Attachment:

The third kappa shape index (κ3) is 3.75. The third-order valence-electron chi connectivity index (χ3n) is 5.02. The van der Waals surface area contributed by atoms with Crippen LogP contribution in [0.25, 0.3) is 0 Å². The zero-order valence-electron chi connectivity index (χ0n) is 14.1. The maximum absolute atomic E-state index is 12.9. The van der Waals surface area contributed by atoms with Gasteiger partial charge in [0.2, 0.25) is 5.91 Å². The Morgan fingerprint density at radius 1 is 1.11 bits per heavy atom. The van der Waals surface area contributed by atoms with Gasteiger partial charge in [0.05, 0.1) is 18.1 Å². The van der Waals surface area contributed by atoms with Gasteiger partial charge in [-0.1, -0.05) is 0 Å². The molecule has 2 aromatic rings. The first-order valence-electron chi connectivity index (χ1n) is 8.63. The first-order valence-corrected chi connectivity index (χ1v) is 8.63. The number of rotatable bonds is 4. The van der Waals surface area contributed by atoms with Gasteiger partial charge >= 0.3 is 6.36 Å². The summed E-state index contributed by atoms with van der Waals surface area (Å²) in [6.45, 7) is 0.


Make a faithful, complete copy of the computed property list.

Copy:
The third kappa shape index (κ3) is 3.75. The third-order valence-electron chi connectivity index (χ3n) is 5.02. The van der Waals surface area contributed by atoms with Crippen LogP contribution in [0.25, 0.3) is 0 Å². The zero-order valence-electron chi connectivity index (χ0n) is 14.1. The maximum absolute atomic E-state index is 12.9. The van der Waals surface area contributed by atoms with Gasteiger partial charge in [0.2, 0.25) is 5.91 Å². The Morgan fingerprint density at radius 1 is 1.11 bits per heavy atom. The van der Waals surface area contributed by atoms with Gasteiger partial charge in [0.05, 0.1) is 18.1 Å². The van der Waals surface area contributed by atoms with Gasteiger partial charge in [-0.1, -0.05) is 0 Å². The molecule has 2 aromatic rings. The first-order valence-electron chi connectivity index (χ1n) is 8.63. The first-order valence-corrected chi connectivity index (χ1v) is 8.63. The number of rotatable bonds is 4. The van der Waals surface area contributed by atoms with Gasteiger partial charge >= 0.3 is 6.36 Å². The summed E-state index contributed by atoms with van der Waals surface area (Å²) in [6.45, 7) is 0.